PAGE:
South African gold producers gear up for strikes from Sunday – by Ed Stoddard and Sherilee Lakmidas (Reuters Canada – August 28, 2013)

JOHANNESBURG (Reuters) – South African gold producers are preparing for bruising strikes that could start as early as Sunday, with some companies planning for stoppages of up to three months in a high-stakes fight between capital and labor in Africa’s biggest economy.

The National Union of Mineworkers (NUM) will give gold producers on Friday 48-hours’ notice of its members’ intention to strike over deadlocked wage talks, a source with direct knowledge of the matter said on Wednesday.

“The decision to issue a strike notice on Friday has now been taken,” the source, who asked not to be identified, told Reuters. Workers could then begin stoppages from the Sunday night or Monday morning shifts in the country’s gold mines.

A complete shutdown of the gold sector could cost South Africa more than $35 million a day in lost output, according to calculations based on the spot price.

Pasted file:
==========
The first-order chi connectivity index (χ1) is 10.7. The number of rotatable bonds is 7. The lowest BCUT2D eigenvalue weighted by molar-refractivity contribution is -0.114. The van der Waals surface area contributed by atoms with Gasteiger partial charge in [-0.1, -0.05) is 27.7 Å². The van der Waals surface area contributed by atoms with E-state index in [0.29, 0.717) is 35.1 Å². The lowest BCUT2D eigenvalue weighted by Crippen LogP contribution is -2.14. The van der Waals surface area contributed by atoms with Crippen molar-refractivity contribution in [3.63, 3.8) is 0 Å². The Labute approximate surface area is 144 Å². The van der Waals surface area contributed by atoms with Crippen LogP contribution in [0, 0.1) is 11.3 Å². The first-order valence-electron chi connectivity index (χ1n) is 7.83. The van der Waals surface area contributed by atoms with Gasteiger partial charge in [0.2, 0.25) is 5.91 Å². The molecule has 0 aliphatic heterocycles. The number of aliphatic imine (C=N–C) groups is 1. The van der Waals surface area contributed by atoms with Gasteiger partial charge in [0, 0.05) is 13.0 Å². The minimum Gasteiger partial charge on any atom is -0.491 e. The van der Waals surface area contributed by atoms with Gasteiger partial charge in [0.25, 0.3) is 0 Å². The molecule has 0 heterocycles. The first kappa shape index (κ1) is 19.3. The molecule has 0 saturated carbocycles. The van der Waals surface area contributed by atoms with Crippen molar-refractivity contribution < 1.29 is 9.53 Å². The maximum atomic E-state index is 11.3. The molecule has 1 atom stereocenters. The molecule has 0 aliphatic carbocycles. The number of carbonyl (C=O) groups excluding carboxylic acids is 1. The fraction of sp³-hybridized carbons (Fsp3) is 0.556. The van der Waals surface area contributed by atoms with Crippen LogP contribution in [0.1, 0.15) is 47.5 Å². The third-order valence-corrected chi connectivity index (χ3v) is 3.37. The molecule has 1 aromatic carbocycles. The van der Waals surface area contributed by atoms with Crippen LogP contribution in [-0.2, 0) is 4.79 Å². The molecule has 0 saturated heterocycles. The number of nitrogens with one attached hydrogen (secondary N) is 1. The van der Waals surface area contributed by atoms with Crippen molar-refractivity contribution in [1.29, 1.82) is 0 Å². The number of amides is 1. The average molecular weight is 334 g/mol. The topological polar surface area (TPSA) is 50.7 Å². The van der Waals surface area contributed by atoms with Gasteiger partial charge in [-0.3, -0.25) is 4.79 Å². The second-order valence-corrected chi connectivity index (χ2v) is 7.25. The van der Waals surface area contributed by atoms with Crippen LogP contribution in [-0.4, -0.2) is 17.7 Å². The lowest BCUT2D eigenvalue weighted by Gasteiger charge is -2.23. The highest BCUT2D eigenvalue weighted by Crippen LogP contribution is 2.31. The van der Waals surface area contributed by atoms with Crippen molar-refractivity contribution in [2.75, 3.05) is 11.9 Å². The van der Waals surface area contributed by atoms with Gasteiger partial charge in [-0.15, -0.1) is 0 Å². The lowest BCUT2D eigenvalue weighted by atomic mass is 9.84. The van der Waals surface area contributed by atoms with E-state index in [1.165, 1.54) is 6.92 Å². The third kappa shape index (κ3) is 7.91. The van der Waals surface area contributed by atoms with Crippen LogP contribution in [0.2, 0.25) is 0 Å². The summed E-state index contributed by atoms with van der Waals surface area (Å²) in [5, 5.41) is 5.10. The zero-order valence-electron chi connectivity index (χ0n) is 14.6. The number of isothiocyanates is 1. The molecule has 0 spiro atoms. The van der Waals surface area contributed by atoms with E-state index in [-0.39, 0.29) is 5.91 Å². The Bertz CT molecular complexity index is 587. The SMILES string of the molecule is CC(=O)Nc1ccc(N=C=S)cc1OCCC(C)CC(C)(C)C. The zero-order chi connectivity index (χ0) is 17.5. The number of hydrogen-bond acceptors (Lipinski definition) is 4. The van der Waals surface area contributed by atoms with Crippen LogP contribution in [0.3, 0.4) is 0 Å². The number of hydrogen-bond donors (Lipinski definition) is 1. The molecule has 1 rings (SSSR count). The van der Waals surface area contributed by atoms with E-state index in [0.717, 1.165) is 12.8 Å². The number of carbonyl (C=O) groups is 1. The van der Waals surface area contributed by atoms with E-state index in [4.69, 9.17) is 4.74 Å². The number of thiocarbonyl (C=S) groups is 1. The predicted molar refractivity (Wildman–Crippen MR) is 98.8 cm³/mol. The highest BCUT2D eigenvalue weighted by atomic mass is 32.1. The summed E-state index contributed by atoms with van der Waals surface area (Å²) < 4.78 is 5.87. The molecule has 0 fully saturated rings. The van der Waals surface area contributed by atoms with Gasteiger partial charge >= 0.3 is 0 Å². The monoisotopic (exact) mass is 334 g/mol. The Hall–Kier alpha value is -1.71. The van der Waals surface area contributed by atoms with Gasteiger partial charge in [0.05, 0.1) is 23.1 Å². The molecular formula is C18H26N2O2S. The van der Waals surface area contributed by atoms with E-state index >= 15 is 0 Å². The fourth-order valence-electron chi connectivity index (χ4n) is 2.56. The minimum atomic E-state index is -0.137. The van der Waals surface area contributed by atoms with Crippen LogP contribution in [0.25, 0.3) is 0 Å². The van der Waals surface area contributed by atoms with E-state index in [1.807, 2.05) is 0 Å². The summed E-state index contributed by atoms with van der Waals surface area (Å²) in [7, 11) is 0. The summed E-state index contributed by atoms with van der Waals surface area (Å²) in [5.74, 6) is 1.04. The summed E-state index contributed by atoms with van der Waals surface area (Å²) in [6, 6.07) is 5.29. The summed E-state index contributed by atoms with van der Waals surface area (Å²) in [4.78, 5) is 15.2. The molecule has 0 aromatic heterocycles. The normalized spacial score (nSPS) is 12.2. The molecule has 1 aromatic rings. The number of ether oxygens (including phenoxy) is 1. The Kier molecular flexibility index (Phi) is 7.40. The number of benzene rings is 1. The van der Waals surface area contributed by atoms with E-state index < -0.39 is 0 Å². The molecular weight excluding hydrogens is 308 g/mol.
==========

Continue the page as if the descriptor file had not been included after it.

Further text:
This will pile pressure on a struggling economy already weighed down by a slew of ongoing strikes in auto manufacturing, construction and aviation services, and facing threatened stoppages by textile workers and petrol station employees.

On Saturday, NUM gave bullion producers, including AngloGold Ashanti (ANGJ.J: Quote), Gold Fields (GFIJ.J: Quote), Sibanye Gold (SGLJ.J: Quote) and Harmony Gold (HARJ.J: Quote), a seven-day ultimatum to meet its demand for pay rises of up to 60 percent or face strike action.

The country’s Chamber of Mines, which negotiates on behalf of gold producers, said on Tuesday it had made a final offer to unions to increase basic wages by between 6 and 6.5 percent.

NUM, which represents 64 percent of the country’s gold miners, dismissed this offer. Another more militant mining union is seeking pay hikes as high as 150 percent.

The companies say these demands are unrealistic as they are being badly squeezed by rising costs and falling bullion prices.

South Africa’s declining gold industry was caught off guard last year when violent wildcat strikes spread from platinum to gold shafts, costing 5 billion rand ($500 million) in lost output. The strife in the mines, rooted in a union turf war, dented economic growth and led to sovereign credit downgrades.

This time round, the companies plan to be better prepared.

“We have planned for a three-month strike … are prepared for that level of disruption,” said James Wellsted, spokesman at Sibanye Gold (SGLJ.J: Quote).

Experts say producers can shut down costly power-intensive functions such as underground ventilation, mine high-grade deposits with skeleton staff and maintain some surface activity.

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